But a word of caution to the curious of heart; each seed comes with a recommended temperature. Straying outside this might lead to the birth of a more powerful ally. Instead of a sappy looking puppy creature with a bow and the odd healing spell, deviate from the script and perhaps you'll end up with a tiny scale-model T-Rex, possessing more teeth than IQ points and an angry disposition against anyone you set it upon. On the other hand, you might stray too far from what is safe, and give birth to your very own albino monkey, who's only real skill is to trip over its own feet while giving its selected foe a gently applied dry slap. Of course, you'd have to stray pretty damn far from the limits for such an unfortunate happenstance. The hatching system doesn't reward risks, rather it will give a random new monster if you wander from the ideal setting by but a small margin. There's no hit or miss if you ignore the suggestions completely, no chance of getting a better ally the more you gamble. Overdo it, and congratulations; you're the proud father of said albino monkey or similar reject.
Lesson #05 -- Only the brave heat things up more or less than directed. The results could haunt you for the rest of your life.
You'd hope that upon re-entering the grid-based battle system that things would be more manageable when you didn't have to rely on Dan's less-than-stellar Ryu impersonations alone. That perhaps having commandable creatures around you makes it a less bitter pill to swallow, and for a while, things don't look as bleak. It's more than a little irksome that you've so little control over what allies you hatch and what skills they possess, but it's just a simple case of weeding out the weaklings and finding out which of your beasts of war have acceptable uses, right? At some point you'll have to breed an abomination of use; one that can violently tear the throats from your enemies, or blast them with their unspectacular looking spells. And you will; at least one in four hatchings will prove something of worth. Want the catch?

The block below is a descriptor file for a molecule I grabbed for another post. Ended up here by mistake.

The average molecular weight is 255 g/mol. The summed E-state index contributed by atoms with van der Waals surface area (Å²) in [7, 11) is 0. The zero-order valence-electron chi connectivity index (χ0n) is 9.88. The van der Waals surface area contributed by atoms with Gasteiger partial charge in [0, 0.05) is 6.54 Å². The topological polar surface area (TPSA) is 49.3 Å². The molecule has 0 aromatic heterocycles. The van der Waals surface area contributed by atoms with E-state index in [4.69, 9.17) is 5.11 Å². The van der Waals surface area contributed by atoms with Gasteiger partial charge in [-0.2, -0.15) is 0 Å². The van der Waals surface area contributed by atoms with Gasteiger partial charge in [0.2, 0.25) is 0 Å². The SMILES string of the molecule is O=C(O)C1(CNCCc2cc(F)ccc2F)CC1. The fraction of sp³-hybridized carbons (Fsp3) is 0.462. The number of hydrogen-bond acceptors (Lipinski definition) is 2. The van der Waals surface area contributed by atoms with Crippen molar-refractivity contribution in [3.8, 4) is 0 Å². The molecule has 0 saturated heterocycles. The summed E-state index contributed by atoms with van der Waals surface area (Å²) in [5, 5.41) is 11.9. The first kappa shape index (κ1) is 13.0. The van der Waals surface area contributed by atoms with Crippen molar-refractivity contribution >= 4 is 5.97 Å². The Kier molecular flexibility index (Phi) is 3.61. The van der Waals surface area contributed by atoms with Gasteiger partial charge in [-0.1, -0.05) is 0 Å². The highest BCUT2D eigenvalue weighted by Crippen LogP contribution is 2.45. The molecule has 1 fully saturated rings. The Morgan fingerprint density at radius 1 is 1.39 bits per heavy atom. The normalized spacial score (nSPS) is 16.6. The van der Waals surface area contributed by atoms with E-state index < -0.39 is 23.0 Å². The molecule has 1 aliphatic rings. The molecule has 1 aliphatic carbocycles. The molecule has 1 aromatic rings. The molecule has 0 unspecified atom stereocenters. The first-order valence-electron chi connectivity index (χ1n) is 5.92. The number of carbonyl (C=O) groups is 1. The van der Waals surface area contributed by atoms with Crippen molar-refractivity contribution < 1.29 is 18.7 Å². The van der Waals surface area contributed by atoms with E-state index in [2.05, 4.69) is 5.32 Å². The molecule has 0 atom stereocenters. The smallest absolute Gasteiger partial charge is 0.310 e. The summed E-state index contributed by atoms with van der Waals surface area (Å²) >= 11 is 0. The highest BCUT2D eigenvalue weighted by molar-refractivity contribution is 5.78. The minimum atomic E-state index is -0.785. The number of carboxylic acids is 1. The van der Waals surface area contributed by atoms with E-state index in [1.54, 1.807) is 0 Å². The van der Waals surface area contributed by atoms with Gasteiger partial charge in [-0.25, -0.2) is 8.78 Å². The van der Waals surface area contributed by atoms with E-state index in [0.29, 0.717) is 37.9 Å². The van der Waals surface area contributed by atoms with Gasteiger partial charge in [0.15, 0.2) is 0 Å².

Lesson #06 -- Monsters aren't for life, they're just for Xmas.
They have a life-span. A really short one. Some ten battles into their career, and the poor little buggers will implode. Sometimes they'll pull off a swan-song attack that will heavily affect their opponents, and sometimes they wont. It says a lot about the game when randomly exploding monsters fails to even brighten things up. By the time you're deep enough into the game's dungeons to encounter the tougher battles, the odds are most of your bigger hitters would have succumbed to old age, and withered away -- be it with an accompanying bang or without one.
If that wasn't enough, the battles themselves are so painfully drawn out that even the easiest of skirmishes will take about 20 minutes to complete. Those engaged in battle will shuffle around the grid like they need the assistance of zimmer frames to get around the place, and the cringeworthy battle commentary that brackets the laboriously slow attacks don't help speed things up, either. If whatever slight joy you may have gleamed from hatching and commanding a small army of gremlins wasn't killed by their curious need to go kablooey, then the fact they must take part in this charade of a battle system will.
And, astonishingly, there are more mishaps still; somehow Monsterseed manages to have crap on tap. Every last thing Daniel does throws up more questions than it solves: Why is the town so desperate to hire him when he was so effortlessly defeated by the very bandits he must struggle against? Why not just employ one of the many more powerful rulers that take part in the town's aptly named 'monster league'? Why do the missions that he is hired to undertake deposit him back at the same locations as earlier ones, ensuring you have nothing but a dull cycle of the same poorly-made backdrops over and over again? Unlike Daniel, I hold a straight answer. Come on, say it with me:
Lesson #07 -- Monsterseed is the worst RPG ever made.